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BURNOUT: Improving Your Sleep - One Way to Heal Burnout

July 20, 2016

 

You may be wondering why we are talking about sleep when you already know that you are either getting a lot of sleep but waking up feeling unrefreshed, or you are experiencing difficulty falling asleep or staying asleep (insomnia). 

 

The truth of the matter is that you need to reset your sleep so that you can get a full night of restful sleep.  One of the ways to do this is to reevaluate your sleep habits.  For example, one of the things that often leads to burnout in the first place is burning the candle at both ends, and attempting to live off less sleep than what your body really needs.  If you have a Type-A, perfectionist personality, you are more likely to be suffering from this.  You are taking on too many projects, because no one can do things as well as you can. You will need to change this thought process. 

 

Americans are sleeping less, on average, compared to two decades ago.  The advances of technology (computers, social media, cellular phones) have all made it difficult to turn outside distractions off so that you can get adequate relaxation and rest in your home and in your outside activities.  You are always "on," or "plugged in." 

 

Part of getting better means that you are going to need to prioritize sleep as a means of healing.  Sleep is going to be only one part of the solution to regaining your energy, but it is a very important component.  At the start, you may feel like you are still sleeping a lot and not feeling better, but with time as you implement all the strategies that get discussed in this book, you should notice a big improvement in how you are feeling.  That is why you will also want to ensure that in addition to sleep, that you also follow all the other suggestions that you will read about in upcoming chapters.

 

So what are some recommendations for your sleep?

 

  • Get at least eight to nine hours of sleep per night.  Aim to go to bed by 10 p.m. if you will be getting up at 6 a.m. or 7 a.m. 

     

  • Whenever possible, sleep in.  Again, aim to get nine or ten hours of sleep.  This may mean turning off your alarm clock so that you are not disrupted before you are ready to wake up.  Also be sure to dim your alarm clock, as the brightness of an alarm clock can interfere with sleep.  In saying this, though, you do not want to sleep in until noon as it is important that you eat breakfast to help improve your total energy for the day.  More about that will be discussed in the diet chapter of this book. 

     

  • Have a warm bath (not hot as that will just make it harder to sleep, plus it contributes to inhalation of chlorine fumes) in Epsom salts.  Epsom salts are high in magnesium and sulfate, and these two minerals are easily absorbed through your skin.  They offer a number of health benefits including prevention of migraines, reducing stress, and promoting relaxation.  It is best to use them no more than three times per week. 

     

  • Stick to a regular bedtime routine, even on weekends.  Yes, this may mean you cannot go out too late with your friends, but remember that your goal is to feel better.  In fact, you may not have the energy to visit with family and friends, but socialization is another tool that is effective in getting better so you do need to try to spend some time with them.  This will be discussed more later on in the book.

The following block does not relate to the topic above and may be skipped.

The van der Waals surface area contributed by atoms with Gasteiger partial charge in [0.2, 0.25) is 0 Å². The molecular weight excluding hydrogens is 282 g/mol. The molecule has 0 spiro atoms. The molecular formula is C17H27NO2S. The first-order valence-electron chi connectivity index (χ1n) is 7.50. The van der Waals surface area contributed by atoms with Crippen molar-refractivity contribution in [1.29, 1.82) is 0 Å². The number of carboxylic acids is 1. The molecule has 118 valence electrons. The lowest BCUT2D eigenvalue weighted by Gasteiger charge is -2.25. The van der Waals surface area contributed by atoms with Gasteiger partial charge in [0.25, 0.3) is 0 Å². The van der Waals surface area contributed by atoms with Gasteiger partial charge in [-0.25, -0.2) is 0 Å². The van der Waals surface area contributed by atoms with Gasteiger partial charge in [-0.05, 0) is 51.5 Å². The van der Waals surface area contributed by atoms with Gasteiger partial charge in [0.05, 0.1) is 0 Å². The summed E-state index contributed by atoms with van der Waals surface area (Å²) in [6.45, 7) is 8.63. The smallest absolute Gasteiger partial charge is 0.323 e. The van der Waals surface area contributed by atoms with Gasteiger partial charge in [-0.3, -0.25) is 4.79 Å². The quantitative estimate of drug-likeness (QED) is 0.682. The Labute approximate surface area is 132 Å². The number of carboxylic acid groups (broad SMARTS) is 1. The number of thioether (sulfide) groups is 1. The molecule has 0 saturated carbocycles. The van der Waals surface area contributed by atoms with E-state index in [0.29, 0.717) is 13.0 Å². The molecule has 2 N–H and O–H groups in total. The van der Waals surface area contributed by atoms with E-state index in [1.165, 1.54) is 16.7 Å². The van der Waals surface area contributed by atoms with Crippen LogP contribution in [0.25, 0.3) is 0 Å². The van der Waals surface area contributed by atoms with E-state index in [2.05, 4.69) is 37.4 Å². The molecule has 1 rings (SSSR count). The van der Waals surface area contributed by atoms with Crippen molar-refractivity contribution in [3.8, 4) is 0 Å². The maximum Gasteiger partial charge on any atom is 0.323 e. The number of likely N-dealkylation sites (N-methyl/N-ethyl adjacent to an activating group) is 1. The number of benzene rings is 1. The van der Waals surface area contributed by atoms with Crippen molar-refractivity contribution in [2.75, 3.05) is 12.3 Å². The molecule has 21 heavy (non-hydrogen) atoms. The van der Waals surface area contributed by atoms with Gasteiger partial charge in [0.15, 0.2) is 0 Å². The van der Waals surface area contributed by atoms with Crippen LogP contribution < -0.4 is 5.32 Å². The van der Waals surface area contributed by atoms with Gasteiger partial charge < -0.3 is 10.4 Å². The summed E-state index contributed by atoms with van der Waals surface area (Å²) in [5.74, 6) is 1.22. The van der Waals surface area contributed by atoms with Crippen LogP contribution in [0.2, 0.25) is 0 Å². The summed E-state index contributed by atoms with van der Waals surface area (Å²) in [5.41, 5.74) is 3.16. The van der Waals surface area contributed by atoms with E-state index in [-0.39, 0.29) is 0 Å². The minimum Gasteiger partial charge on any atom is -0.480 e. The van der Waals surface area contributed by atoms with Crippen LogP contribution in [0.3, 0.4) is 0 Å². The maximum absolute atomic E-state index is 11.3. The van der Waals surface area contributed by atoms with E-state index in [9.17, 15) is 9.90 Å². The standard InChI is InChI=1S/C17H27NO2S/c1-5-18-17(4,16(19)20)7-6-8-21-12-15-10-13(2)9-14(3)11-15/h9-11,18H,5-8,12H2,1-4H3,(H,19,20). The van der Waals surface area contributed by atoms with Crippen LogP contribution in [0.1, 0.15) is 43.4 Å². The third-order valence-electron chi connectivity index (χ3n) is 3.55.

• Nap when you have to.  Do not feel guilty that you are napping.  Eventually, as you implement the other techniques to be discussed in the rest of the book, your need for naps will decrease.  For now, it is needed to heal your body. 

     

  • Refuse to let your anger or grudges about particular people in your life keep you from getting a good sleep.  Learn to practice forgiveness, because if you do not forgive, the only one you are hurting is yourself.  When you get good at this, you will find it very freeing and healing for both your mind and body. 

     

  • Spend your early evening relaxing and preparing for sleep.  This can be difficult when you have younger children, especially if they are involved in extra-curricular activities.  While you are recovering and fighting to get your energy back, you may need to put some of these activities on hold or you may need to rely on friends, family, or your spouse. After all, you cannot be a good parent, friend, or anything else until you put yourself first and make sure you get better. 

     

  • You can listen to relaxing music, read a book, do yoga, meditation, or deep breathing.  Basically, do anything that you enjoy and relaxes you.  Do NOT go on your computer or cell phone as you need time to get away from technology.  Unfortunately, these devices are too often becoming a distraction not only in our work lives, but they are also creeping into our personal home lives.  FoMO (Fear of Missing Out) is why social media thrives, but it also causes extra stress and anxiety in your life that you do not need.   In fact, you may want to deactivate your personal accounts altogether, if you do not need them.  Another idea is to limit your friends and family that you interact with on social media only to positive people who you would invite to your home for dinner.  In other words, exclude any negativity and distractions that waste your time and energy. 

     

  • Like your computer and cell phone, avoid watching television for some time before going to bed.  In some people, the bright light by these devices reduces the production of melatonin.  Melatonin is produced in a gland in your brain, and there is increased production of it as light outside (and in your home) decreases.  Its production is important in preparing your body for sleep.  Melatonin levels decrease in the morning hours as your body prepares to wake up. 

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